Saturday, April 19, 2008

Pelvic Floor

The pelvic floor is very significant to me in teaching and practicing Pilates. The pelvic floor is a group of muscles that resemble a hammock attached to the four corners of the pelvis. These muscles support the internal organs and help stabilize/mobilize the pelvis. The pelvic floor is an integral part of the "Core" or "Powerhouse", from which all Pilates movements are executed. The quality of our sex lives and eliminations are somewhat determined by the health of our pelvic floors.

I have spent a great deal of time lately studying the pelvic floor's anatomy and physiology as well as revisiting the Pilates Method fundamentals and exercises lately. I was prompted by a friend's complaint of leakage she and others were experiencing as well as having a client in her early 40's pregnant for the 2nd time. As a woman in her mid forties, the pelvic floor is an area I must maintain in tone and strength to ward off physical problems that middle age brings: accidental incontinence and loss of intimate sensitivity. Here's some of what I have come to have a deeper understanding of or have discovered...

  • Health issues related to weak pelvic floor (Kegel or PC muscles) include urinary incontinence, rectocele, prolapsed uterus and prolapsed bladder.
  • Younger women experience urinary incontinence pre and post pregnancy.
  • Pelvic floor dysfunction is present in men as well as women. Women suffer from too much flexibility (childbirth and hormonal changes) while men suffer from too little flexibility (tensed pelvic floor from long hours seated or lack of exercise).
  • Women who engage in jumping or bouncing activities such as high impact aerobics or running have high incidents of accidental leaking. Women in Pre Menapause phase may also experience what is termed stress incontinence.
  • Men may experience bladder and bowel issues after prostate or anal surgery. Homosexual men may also have trouble with the anal sphincter portion of the pelvic floor. A weak pelvic floor is a symptom in erectile dysfunction and impotence.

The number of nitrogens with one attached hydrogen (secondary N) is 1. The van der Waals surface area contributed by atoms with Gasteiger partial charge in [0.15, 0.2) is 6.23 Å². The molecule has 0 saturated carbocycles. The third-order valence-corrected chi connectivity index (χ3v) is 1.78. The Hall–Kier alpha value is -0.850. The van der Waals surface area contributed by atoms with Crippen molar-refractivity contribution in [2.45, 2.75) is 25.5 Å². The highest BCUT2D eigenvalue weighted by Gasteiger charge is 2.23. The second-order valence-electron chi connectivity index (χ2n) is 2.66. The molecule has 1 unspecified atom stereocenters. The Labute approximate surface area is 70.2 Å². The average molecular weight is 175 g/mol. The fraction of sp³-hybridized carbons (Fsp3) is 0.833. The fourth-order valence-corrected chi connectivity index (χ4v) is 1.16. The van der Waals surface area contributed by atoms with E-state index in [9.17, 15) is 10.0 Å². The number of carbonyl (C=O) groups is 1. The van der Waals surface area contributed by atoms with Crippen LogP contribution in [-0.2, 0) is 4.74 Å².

• Improperly performed abdominal exercise can contribute to the weakening of the pelvic floor. Contracting the abs so they "cinch" or create an hourglass design at the waist creates pressure on the internal organs downward into the pelvis. This movement is contraindicated for pregnant women and counterproductive for everyone else.
  • Women of a certain age have to contend with thinning of the vaginal tissue and loss of genital blood circulation, present in female sexual dysfunction. Strengthening the pelvic floor can prevent a decline in intimacy and pleasure sensation .
All of these problems are treatable. Your doctor or therapist may recommend specific exercises (now referred to as the Kegel exercises). Since there is a low rate of compliance with exercise, they may also prescribe medications and eventually, surgical intervention may be necessary.

Now I have another reason to continue with Pilates! Besides simple exercises, drugs and surgery, there are devices on the market specifically developed to assist strengthening the pelvic floor.

Kegelmaster 2000
This one has a celebrity endorsement by Terri Hatcher. Designed for women.
Pelvic Floor Exerciser This site has an exercise device for men and women.
Both of the before mentioned are created so that your progress is measurable.
F.P. T. (Feminine Personal Trainer) This product is a contoured stainless steel weight.

I don't know about you but any kind of incontinence or diminished sexual activity is to be avoided at all costs. I will be making the investment in time and money to prevent or delay as long as possible these undesirable problems that come along with aging.

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